By Jennifer Perillo
Jan. 28, 2010
“Be not simply good - be good for something,” are the words of author and Naturalist, Henry David Thoreau. It seems almost ironic that customers and companies alike are making a stronger shift toward becoming sustainable due in part to our use of natural resources, escalating the harsh affects of global warming. These conditions have greatly affected corporate structures allowing smaller companies to become swallowed up by the corporate Goliath’s in today’s combustible marketplace. Now, more than ever before, companies compete for market share and are looking to be viable sustainable solutions for their customers.
The unnatural economic landscape paved by humans leaves many companies no option but to “diversify or die.” Still, in light of today’s economic upheaval, there are a few companies that continue to remain a sustainable solution and follow through on Thoreau’s consciousness, creating a positive impact on the environment by providing environmentally-friendly solutions without the added cost.
For manufacturing companies, it can be a difficult job to provide customers with everything they are looking for in a product without short-changing them when it comes to good service, product education and delivery. The price of entry is to provide environmentally-friendly products at competitive prices that are good quality across all product categories.
Instability in the social and economic environment often leads companies - large and small - to re-evaluate their business strategies to make sure that they are doing all they can to guarantee success for themselves and their customers. It is an absolute necessity to become a sustainable company. Why? Because a new generation of thinkers has brought to our attention the significant economic implications associated with not being sustainable and turned it into a global initiative through such entities like the Bruntland Commission and the Kyoto Protocol.
Sustainability will not be going away anytime in the near future, instead it will become an even larger global and corporate initiative, which will inevitably be followed by even more legislative control, ultimately changing the corporate foundation for many companies. Life Cycle Assessments and carbon footprints are some of the measurements being used by companies to identify and evaluate the environmental impact of their particular product or service, as well as the amount of CO2 emitted by corporations.
In order to separate yourself from the competition, it is necessary to offer not only superior service, but to become adaptable to the new landscape around you. For companies, simply buying right and selling the bundle will only account for a part of the whole; you now need all of the elements in order to even be considered competition. In order to be successful in selling sustainability, corporations must first engage their suppliers with compelling propositions. The message that you use has to be enough of a factor for a customer to either keep business with a particular supplier or switch to another brand.
Sustainability selling requires not just good quality product at a good price, but it has to have options in all product categories. Finally, proving yourself as a segment champion or specialist will also be fundamental. Selling sustainability and the green proposition to many C-level executives does come with many challenges. Although, many C-level executives want to sell sustainability they might not know where to start. There are many factors to consider such as employee acceptance, negative impact on facility appearance and the large cost often associated with making facilities compliant.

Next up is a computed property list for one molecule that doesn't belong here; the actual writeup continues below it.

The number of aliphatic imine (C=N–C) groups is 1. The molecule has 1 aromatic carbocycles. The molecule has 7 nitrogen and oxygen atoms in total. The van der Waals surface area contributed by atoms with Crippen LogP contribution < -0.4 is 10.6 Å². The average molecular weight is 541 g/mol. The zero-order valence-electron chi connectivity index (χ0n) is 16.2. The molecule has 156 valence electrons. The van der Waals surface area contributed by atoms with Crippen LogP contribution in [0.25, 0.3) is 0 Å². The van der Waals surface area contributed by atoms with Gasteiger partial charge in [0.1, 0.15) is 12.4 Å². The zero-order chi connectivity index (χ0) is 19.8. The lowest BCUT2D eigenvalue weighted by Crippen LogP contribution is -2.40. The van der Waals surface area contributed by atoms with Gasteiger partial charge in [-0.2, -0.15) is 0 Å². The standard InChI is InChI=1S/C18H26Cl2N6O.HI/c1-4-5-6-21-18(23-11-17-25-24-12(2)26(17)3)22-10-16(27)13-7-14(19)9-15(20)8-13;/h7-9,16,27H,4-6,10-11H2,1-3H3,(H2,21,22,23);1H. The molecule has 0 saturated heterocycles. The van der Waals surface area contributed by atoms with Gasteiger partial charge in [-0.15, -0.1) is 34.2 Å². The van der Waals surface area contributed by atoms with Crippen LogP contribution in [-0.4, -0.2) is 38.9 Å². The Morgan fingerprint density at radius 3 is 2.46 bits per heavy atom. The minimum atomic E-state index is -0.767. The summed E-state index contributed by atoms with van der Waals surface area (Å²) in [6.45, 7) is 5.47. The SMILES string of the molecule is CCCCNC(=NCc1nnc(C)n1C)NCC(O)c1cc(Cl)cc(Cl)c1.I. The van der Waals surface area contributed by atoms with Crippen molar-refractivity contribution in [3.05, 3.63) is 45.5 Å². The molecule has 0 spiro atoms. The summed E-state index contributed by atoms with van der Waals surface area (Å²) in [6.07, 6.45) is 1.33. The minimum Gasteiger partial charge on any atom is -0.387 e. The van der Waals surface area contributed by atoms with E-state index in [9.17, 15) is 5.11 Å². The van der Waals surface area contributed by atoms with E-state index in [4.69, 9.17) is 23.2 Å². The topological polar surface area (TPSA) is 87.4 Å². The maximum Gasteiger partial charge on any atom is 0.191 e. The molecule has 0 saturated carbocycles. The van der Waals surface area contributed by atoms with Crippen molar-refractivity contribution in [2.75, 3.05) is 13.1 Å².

A multi-faceted consultative approach is necessary, but it must have a focus on education. In order to be persuasive one will need to address different variables such as: economic and environmental factors, short-and long-term benefits, employee well-being and public relations opportunities. The plan should not just appeal to upper level management, but all those involved in the decision making process including external parties. It has to appeal to financial stakeholders, customers, operations, product users and environmental groups.
Although we have done much through our own hands to eradicate our natural resources and turn our world into an unnatural one, there are still companies, who live by their roots, and are dedicated to making a positive impact on the environment and help others do the same by creating environmentally-friendly and sustainable, good quality products at affordable prices. In light of today’s perilous economic and environmental situation, sustainability has become a common theme for many companies and will become a greater concern in years to come.
Sustainability is no longer an option for success - it is the key. Corporations are tasked to emulate the words of Thoreau - “be good for something,” and though it may not turn the ultimate profit in the short-term, it may turn a few heads and sustain us for the next evolution of change.
Jennifer Perillo is executive marketing manager for Atlas Paper Mills in Miami. Atlas Paper Mills was truly “born green,” and is the only 100 percent Green Seal - certified-manufacturer of recycled tissue and towel products in Florida. Since its inception in 1981, Atlas has never cut down a single stand of virgin timber to create its environmentally friendly tissue and towel product solutions, and has donated 25,000 trees to the Friends of Florida State Forest. Perillo may be reached at [email protected].